Nokia is dropping its own business mobility solutions to concentrate on providing mobile email services for consumers.
The phone maker announced today that it will cease developing or marketing its behind-the-firewall offerings for business mobility, and has acquired Canadian firm OZ Communications to provide a new focus on consumer mobile messaging.
Nokia's business mobility tools are largely provided by its Intellisync division, acquired three years ago to help provide enterprise customers with wireless email, device management and mobile access to business applications.
Nokia said in a statement that its Intellisync assets will now be utilised in the creation of its consumer-based push email services.
Since that acquisition, Microsoft's ActiveSync for Exchange has become available on a wider range of devices, including Nokia's own handsets.
The company said that future enterprise solutions would be delivered by combining Nokia devices and applications with software from industry-leading enterprise vendors.
"We have very strong relationships with enterprise technology partners such as Cisco and Microsoft, as well as a broad range of operator and retail channel partners," said Niklas Savander, vice president of services and software at Nokia.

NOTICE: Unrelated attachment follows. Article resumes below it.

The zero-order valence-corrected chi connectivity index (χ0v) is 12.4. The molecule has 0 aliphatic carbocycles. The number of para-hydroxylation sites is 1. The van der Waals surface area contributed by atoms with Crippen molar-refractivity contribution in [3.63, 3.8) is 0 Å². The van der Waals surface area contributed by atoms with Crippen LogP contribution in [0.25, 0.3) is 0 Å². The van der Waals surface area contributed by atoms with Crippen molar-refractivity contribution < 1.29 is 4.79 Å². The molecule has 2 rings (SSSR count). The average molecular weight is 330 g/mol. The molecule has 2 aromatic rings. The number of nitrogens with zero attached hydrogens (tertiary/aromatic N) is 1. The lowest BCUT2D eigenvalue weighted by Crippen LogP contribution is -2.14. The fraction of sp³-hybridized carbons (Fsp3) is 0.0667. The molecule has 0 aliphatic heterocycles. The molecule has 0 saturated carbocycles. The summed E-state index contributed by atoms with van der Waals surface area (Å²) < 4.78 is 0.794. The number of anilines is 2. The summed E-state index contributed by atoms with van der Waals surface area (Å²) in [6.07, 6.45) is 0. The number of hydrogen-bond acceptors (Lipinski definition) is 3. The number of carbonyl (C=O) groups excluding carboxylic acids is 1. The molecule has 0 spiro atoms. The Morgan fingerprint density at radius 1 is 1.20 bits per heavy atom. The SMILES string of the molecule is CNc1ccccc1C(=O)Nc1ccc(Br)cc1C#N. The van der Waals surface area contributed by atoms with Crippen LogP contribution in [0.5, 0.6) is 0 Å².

"The initial success of the Nokia E71 with Microsoft Exchange ActiveSync is a great example of the attractiveness of our new approach."
Nokia said that the acquisition of OZ Communications will enable consumers to access leading instant messaging and email services, including AOL, Gmail, ICQ, Windows Live Messenger and Hotmail.
The acquisition is expected to be completed in the fourth quarter of 2008, subject to shareholder and regulatory approval.
Some parts of Atacama have not received rainfall for 500 years - but a sudden deluge of water upset the Desert's delicate biological balance
Spitzer Space Telescope could not spot Oumuamua, suggesting that it is actually pretty small
Greenland crater one of the 25 largest impact craters on Earth
This long-sought progenitor star was identified in an image captured by Hubble in 2007